The sun can be assumed to be so hot that contributions to its heat from incoming energy are negligible so it can be considered in isolation from the planets. We can also call it an approximate black body - this is a rough approximation but it is common in astronomy to consider stars to be black bodies.

Given the sun as a black body we can then compute what the ideal equilibrium black body temperatures of the planets should be. The surface temperature of a planet relative to its black body surface temperature could then be an indication of the greenhouse effect of its atmosphere. However it is also possible that a high surface temperature could indicate a body that is not at equilibrium and is cooling, or it could point to some other heat source.

Here is a table of some calculations I have made. The equation I used and all other data are from wikipedia. Distances are relative to the sun and the sun has a radius (RSun) of 6.96*105km and a temperature (TSun) of 5780K.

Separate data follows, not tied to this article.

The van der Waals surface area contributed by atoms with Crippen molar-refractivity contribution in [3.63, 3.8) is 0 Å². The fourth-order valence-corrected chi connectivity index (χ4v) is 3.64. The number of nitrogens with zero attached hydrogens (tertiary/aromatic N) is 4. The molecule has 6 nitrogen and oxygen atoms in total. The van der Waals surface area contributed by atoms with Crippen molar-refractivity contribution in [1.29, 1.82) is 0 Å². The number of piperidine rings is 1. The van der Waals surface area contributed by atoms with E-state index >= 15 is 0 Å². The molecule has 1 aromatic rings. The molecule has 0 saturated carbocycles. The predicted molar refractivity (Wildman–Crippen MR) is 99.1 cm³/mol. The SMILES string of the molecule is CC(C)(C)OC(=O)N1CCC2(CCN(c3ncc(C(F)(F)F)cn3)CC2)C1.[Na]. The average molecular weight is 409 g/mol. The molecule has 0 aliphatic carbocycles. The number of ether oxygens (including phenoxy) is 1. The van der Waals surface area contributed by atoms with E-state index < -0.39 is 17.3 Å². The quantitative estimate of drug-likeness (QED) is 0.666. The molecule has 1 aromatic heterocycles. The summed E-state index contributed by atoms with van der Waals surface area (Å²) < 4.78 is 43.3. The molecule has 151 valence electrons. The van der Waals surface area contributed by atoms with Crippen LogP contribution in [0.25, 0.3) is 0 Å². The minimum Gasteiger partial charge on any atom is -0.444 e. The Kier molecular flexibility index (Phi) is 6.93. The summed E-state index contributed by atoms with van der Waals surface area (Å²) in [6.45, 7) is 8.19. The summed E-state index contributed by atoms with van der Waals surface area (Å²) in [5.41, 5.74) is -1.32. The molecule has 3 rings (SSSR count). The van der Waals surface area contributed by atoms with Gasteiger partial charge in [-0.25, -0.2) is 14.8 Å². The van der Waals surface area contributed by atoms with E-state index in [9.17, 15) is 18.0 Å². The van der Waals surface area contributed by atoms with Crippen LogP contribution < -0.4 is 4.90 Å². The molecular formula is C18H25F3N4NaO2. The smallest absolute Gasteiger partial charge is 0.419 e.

Hover over image to enlarge

Mercury looks too cold, but given that it has no atmosphere and is reflective the TT/BBT ratio may be just right. Consider also that there is no average surface temperature statistic listed in its wikipedia entry so the True Temperature might be very wrong.

It seems clear that Venus is considerably warmer than it should be. Notice also that Venus should only be 1.2 times warmer than Earth, but it is instead 2.56 times warmer. This deviation is larger than that of any other planet.

Mars and Earth are also slightly too warm - given that they reflect visible light they should be colder than an ideal black body. Mars retains less heat than Earth, but still has a warmish surface in spite of its thin atmosphere. That could be the result of its high CO2 level.

posted on Wed, 07/11/2007 - 11:04pm
Anonymous's picture
Anonymous says: